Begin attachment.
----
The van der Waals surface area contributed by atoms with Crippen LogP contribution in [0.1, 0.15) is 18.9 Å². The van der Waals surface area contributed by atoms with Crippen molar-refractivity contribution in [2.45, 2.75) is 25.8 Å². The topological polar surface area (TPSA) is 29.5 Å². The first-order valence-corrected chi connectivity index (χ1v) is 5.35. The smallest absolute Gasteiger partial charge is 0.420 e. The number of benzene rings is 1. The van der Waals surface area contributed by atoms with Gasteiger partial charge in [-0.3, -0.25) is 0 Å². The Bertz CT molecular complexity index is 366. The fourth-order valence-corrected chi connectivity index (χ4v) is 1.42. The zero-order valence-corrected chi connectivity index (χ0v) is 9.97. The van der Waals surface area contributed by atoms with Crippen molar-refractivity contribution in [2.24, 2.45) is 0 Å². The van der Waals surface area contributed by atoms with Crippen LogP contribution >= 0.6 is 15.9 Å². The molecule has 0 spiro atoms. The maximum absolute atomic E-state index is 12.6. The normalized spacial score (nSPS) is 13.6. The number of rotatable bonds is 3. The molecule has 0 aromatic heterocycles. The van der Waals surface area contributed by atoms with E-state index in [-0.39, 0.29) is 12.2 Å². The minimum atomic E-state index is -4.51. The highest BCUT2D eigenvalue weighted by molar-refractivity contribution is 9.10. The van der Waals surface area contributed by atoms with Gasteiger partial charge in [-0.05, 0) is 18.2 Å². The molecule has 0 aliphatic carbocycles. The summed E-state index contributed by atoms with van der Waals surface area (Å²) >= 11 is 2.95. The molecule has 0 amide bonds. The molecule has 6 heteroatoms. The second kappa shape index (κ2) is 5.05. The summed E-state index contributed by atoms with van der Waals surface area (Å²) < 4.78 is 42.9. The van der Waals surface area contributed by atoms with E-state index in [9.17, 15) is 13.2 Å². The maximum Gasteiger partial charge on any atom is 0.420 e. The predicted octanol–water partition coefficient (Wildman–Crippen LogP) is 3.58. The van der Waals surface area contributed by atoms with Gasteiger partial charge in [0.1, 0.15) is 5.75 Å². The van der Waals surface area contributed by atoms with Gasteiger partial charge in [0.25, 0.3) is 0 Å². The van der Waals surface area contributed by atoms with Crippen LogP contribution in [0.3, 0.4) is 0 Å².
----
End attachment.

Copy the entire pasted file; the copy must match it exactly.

The van der Waals surface area contributed by atoms with Crippen LogP contribution in [0.1, 0.15) is 18.9 Å². The van der Waals surface area contributed by atoms with Crippen molar-refractivity contribution in [2.45, 2.75) is 25.8 Å². The topological polar surface area (TPSA) is 29.5 Å². The first-order valence-corrected chi connectivity index (χ1v) is 5.35. The smallest absolute Gasteiger partial charge is 0.420 e. The number of benzene rings is 1. The van der Waals surface area contributed by atoms with Gasteiger partial charge in [-0.3, -0.25) is 0 Å². The Bertz CT molecular complexity index is 366. The fourth-order valence-corrected chi connectivity index (χ4v) is 1.42. The zero-order valence-corrected chi connectivity index (χ0v) is 9.97. The van der Waals surface area contributed by atoms with Crippen molar-refractivity contribution in [2.24, 2.45) is 0 Å². The van der Waals surface area contributed by atoms with Crippen LogP contribution >= 0.6 is 15.9 Å². The molecule has 0 spiro atoms. The maximum absolute atomic E-state index is 12.6. The normalized spacial score (nSPS) is 13.6. The number of rotatable bonds is 3. The molecule has 0 aromatic heterocycles. The van der Waals surface area contributed by atoms with E-state index in [-0.39, 0.29) is 12.2 Å². The minimum atomic E-state index is -4.51. The highest BCUT2D eigenvalue weighted by molar-refractivity contribution is 9.10. The van der Waals surface area contributed by atoms with Gasteiger partial charge in [-0.05, 0) is 18.2 Å². The molecule has 0 aliphatic carbocycles. The summed E-state index contributed by atoms with van der Waals surface area (Å²) >= 11 is 2.95. The molecule has 0 amide bonds. The molecule has 6 heteroatoms. The second kappa shape index (κ2) is 5.05. The summed E-state index contributed by atoms with van der Waals surface area (Å²) < 4.78 is 42.9. The van der Waals surface area contributed by atoms with E-state index in [9.17, 15) is 13.2 Å². The maximum Gasteiger partial charge on any atom is 0.420 e. The predicted octanol–water partition coefficient (Wildman–Crippen LogP) is 3.58. The van der Waals surface area contributed by atoms with Gasteiger partial charge in [0.1, 0.15) is 5.75 Å². The van der Waals surface area contributed by atoms with Gasteiger partial charge in [0.25, 0.3) is 0 Å². The van der Waals surface area contributed by atoms with Crippen LogP contribution in [0.3, 0.4) is 0 Å².